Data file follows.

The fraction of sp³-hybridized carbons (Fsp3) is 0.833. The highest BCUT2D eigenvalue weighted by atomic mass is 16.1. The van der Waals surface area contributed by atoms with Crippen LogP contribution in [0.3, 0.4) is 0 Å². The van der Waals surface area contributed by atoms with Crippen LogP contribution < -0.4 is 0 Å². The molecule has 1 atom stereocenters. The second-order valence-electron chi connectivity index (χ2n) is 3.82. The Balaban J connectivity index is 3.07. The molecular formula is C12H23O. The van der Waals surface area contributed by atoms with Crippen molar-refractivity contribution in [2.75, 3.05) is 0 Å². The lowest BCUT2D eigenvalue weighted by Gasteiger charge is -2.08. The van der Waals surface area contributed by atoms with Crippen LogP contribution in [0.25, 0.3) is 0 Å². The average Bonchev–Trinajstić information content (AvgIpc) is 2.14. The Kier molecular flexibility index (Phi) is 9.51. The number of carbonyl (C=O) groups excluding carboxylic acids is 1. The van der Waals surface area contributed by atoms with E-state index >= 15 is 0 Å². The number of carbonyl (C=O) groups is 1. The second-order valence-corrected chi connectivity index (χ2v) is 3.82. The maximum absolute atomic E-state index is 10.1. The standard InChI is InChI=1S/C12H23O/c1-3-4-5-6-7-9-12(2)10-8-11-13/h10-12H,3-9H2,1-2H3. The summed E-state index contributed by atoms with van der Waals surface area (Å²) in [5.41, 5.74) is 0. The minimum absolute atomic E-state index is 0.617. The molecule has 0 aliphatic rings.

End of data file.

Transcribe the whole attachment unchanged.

The fraction of sp³-hybridized carbons (Fsp3) is 0.833. The highest BCUT2D eigenvalue weighted by atomic mass is 16.1. The van der Waals surface area contributed by atoms with Crippen LogP contribution in [0.3, 0.4) is 0 Å². The van der Waals surface area contributed by atoms with Crippen LogP contribution < -0.4 is 0 Å². The molecule has 1 atom stereocenters. The second-order valence-electron chi connectivity index (χ2n) is 3.82. The Balaban J connectivity index is 3.07. The molecular formula is C12H23O. The van der Waals surface area contributed by atoms with Crippen molar-refractivity contribution in [2.75, 3.05) is 0 Å². The lowest BCUT2D eigenvalue weighted by Gasteiger charge is -2.08. The van der Waals surface area contributed by atoms with Crippen LogP contribution in [0.25, 0.3) is 0 Å². The average Bonchev–Trinajstić information content (AvgIpc) is 2.14. The Kier molecular flexibility index (Phi) is 9.51. The number of carbonyl (C=O) groups excluding carboxylic acids is 1. The van der Waals surface area contributed by atoms with E-state index >= 15 is 0 Å². The number of carbonyl (C=O) groups is 1. The second-order valence-corrected chi connectivity index (χ2v) is 3.82. The maximum absolute atomic E-state index is 10.1. The standard InChI is InChI=1S/C12H23O/c1-3-4-5-6-7-9-12(2)10-8-11-13/h10-12H,3-9H2,1-2H3. The summed E-state index contributed by atoms with van der Waals surface area (Å²) in [5.41, 5.74) is 0. The minimum absolute atomic E-state index is 0.617. The molecule has 0 aliphatic rings.